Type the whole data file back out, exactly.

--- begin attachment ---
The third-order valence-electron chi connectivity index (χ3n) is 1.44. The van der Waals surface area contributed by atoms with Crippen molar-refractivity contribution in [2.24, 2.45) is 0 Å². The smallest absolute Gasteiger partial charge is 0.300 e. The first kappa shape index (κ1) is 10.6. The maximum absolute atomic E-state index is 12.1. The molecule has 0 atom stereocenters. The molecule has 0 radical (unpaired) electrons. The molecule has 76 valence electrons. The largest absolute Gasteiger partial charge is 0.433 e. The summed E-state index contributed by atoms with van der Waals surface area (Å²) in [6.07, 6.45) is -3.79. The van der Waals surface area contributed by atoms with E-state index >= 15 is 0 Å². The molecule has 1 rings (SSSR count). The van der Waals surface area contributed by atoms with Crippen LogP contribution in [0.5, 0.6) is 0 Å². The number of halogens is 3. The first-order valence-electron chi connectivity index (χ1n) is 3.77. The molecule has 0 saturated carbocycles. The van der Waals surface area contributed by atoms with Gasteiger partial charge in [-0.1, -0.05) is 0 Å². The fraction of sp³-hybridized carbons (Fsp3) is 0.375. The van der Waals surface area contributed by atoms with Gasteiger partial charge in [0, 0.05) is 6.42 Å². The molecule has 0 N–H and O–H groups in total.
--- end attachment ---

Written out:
The third-order valence-electron chi connectivity index (χ3n) is 1.44. The van der Waals surface area contributed by atoms with Crippen molar-refractivity contribution in [2.24, 2.45) is 0 Å². The smallest absolute Gasteiger partial charge is 0.300 e. The first kappa shape index (κ1) is 10.6. The maximum absolute atomic E-state index is 12.1. The molecule has 0 atom stereocenters. The molecule has 0 radical (unpaired) electrons. The molecule has 76 valence electrons. The largest absolute Gasteiger partial charge is 0.433 e. The summed E-state index contributed by atoms with van der Waals surface area (Å²) in [6.07, 6.45) is -3.79. The van der Waals surface area contributed by atoms with E-state index >= 15 is 0 Å². The molecule has 1 rings (SSSR count). The van der Waals surface area contributed by atoms with Crippen LogP contribution in [0.5, 0.6) is 0 Å². The number of halogens is 3. The first-order valence-electron chi connectivity index (χ1n) is 3.77. The molecule has 0 saturated carbocycles. The van der Waals surface area contributed by atoms with Gasteiger partial charge in [-0.1, -0.05) is 0 Å². The fraction of sp³-hybridized carbons (Fsp3) is 0.375. The van der Waals surface area contributed by atoms with Gasteiger partial charge in [0, 0.05) is 6.42 Å². The molecule has 0 N–H and O–H groups in total.